Types of Dental Fillings

  Choose Composite or Amalgam Fillings?

dental fillings composite vs amalgam


Dental fillings are inevitable – but not all are alike!

Life only guarantees death, taxes – and dental fillings. So it is wise to know your options before your next cavity is filled.

Beamon Dental in Gulfport and most top dentists usually offer two types of fillings: composite and amalgam.

“Composite fillings are more popular and we place many more of that type nowadays,” said dentist Vernon Beamon, D.M.D., owner of Beamon Dental. “Composite fillings are tooth-colored, so patients prefer them. When patients laugh or speak, only white teeth show.”

Traditional amalgam fillings, which are silver-colored, have been used by dentist for more than a century, Dr. Beamon added. Both types of fillings have advantages and disadvantages in appearance, cost and longevity.

According to Dr. Beamon, the American Dental Association (ADA) and the U.S. Food & Drug Administration (FDA):

COMPOSITE FILLINGS, which are closely matched to your teeth’s color, are made of glass or quartz filler. They actually bond to teeth, so they also are versatile to repair chipped, broken or worn teeth. Another plus is they require dentists to remove less healthy tooth structure to prepare the composite filling area, compared to amalgam fillings

Composite fillings offer good durability and resistance to fracture in small or medium-sized fillings on front or back teeth. They cost more because they take more time; the filling area must be kept dry during placement, unlike with amalgams.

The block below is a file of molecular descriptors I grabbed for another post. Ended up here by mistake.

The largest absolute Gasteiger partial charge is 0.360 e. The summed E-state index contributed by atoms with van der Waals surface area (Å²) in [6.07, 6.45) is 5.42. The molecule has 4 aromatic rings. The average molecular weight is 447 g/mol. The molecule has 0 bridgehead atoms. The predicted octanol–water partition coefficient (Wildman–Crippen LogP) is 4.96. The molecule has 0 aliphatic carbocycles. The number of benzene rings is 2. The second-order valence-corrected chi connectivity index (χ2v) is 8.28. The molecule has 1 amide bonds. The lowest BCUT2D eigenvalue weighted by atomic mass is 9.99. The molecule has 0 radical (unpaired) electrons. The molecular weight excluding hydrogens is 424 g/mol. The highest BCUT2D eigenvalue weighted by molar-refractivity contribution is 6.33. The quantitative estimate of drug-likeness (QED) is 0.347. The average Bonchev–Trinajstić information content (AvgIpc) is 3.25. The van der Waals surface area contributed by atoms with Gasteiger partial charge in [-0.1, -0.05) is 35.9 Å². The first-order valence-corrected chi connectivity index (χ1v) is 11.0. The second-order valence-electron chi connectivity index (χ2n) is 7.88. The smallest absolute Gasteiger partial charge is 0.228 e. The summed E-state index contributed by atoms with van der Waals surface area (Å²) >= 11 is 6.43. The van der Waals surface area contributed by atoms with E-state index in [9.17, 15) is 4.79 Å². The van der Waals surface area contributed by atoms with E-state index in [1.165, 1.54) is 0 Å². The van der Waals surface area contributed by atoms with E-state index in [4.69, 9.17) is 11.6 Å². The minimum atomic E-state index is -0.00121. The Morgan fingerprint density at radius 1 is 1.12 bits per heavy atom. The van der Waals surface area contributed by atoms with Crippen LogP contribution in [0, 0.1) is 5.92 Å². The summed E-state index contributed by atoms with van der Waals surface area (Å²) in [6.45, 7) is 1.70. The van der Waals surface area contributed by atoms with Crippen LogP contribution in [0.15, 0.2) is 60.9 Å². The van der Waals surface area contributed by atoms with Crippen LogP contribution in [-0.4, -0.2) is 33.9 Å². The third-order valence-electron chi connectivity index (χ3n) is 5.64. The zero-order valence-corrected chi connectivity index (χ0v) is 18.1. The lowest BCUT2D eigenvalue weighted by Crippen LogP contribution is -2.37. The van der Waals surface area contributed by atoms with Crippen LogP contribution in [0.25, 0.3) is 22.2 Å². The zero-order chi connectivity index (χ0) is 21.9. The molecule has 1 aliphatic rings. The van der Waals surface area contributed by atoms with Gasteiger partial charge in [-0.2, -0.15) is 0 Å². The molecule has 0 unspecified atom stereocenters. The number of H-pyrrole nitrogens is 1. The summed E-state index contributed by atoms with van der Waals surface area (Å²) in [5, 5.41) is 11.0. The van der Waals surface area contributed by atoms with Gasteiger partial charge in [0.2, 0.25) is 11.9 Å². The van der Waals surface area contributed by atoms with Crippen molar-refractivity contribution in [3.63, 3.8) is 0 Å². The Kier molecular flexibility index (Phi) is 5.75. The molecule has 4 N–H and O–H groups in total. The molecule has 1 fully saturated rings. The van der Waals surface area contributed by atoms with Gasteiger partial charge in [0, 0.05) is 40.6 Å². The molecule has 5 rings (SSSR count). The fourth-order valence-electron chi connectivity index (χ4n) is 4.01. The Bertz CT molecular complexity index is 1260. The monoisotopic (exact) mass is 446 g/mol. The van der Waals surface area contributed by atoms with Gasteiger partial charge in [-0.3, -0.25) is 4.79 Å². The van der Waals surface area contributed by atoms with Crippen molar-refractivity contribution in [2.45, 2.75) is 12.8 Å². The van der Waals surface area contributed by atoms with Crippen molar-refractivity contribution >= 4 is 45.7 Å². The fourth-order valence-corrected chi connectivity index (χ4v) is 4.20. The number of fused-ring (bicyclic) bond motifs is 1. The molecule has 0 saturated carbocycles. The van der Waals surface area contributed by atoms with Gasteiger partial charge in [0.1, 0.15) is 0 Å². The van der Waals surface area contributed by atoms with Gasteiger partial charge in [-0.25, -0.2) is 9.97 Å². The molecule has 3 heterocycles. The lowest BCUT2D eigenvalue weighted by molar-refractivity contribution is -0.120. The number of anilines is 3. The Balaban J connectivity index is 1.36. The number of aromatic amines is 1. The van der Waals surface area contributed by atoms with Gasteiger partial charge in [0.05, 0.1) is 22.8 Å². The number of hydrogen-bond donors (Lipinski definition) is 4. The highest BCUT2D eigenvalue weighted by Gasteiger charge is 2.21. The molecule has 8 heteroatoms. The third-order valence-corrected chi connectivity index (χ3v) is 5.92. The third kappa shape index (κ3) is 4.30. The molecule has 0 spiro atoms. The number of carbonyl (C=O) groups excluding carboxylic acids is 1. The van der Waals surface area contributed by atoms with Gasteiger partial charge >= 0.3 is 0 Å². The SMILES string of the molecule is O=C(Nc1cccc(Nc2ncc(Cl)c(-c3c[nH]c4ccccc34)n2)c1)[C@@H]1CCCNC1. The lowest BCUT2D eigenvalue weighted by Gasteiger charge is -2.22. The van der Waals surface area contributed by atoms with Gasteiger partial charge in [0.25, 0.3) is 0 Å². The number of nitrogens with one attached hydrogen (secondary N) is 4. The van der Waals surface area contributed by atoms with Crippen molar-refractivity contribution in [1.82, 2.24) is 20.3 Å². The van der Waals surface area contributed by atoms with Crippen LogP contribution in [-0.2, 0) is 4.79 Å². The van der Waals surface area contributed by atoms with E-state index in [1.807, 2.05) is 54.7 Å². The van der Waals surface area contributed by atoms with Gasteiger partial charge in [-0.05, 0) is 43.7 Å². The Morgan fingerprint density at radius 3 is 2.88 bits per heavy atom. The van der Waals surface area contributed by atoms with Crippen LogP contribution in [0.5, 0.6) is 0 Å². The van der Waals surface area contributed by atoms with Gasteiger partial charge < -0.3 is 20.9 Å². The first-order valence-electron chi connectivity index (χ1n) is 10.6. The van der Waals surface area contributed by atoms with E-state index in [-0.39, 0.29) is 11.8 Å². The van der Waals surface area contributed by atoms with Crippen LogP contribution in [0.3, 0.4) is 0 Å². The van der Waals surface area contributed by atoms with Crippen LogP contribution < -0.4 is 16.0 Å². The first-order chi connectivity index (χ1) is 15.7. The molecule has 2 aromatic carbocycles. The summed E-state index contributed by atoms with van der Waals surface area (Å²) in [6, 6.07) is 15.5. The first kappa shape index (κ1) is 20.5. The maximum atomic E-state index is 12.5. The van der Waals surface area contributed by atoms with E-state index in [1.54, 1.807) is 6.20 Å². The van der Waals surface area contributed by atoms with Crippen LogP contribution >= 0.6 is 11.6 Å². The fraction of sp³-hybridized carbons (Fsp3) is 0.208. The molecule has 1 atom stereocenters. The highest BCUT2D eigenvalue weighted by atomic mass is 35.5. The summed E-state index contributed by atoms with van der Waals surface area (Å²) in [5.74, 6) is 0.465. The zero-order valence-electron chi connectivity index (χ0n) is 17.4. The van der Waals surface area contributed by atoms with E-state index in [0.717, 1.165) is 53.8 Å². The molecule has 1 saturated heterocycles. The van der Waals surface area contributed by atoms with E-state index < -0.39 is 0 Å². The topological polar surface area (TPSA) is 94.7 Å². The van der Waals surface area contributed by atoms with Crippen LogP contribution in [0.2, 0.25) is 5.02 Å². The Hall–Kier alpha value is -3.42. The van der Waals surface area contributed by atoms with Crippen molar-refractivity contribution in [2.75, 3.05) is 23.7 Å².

AMALGAM FILLINGS are made from a combination of metals that includes mercury, silver, tin, and copper. Their advantages are they are less expensive than composite fillings, last longer, can withstand more tooth pressure, and are easier for dentists to place. They are required for large cavities or those in back teeth, where there is more forceful chewing.

Less desirable aspects of amalgam fillings are that they show and create dark areas on teeth. Although The FDA considers the low level of mercury in dental amalgam safe for adults and children ages 6 and older, studies continue and some patients like to minimize the number of amalgam fillings they have.

“We are happy to consult with our patients about which type of filling is best for them. It is their choice,” Dr. Beamon said.

While composite fillings need to be replaced in about 7-to-10 years, amalgam fillings may last 15 years or more, various sources said. But composites do not expand over time, as amalgams do, so composites are less likely to contribute to tooth cracking.

Dental insurance does not always cover the cost of both types of fillings. Policies vary. For instance, policies may charge higher co-pays for composite fillings, or cover amalgam fillings and have patients pay additional costs for composite fillings, various insurance sources indicate.

According to the Summary of Benefits for Mississippi Medicaid 2017, Medicaid covers both types of fillings.

Prevention is the best medicine.

* Brush your teeth twice a day with fluoride toothpaste.

* Floss daily.

* Eat a balanced diet.

* Have regular dental visits.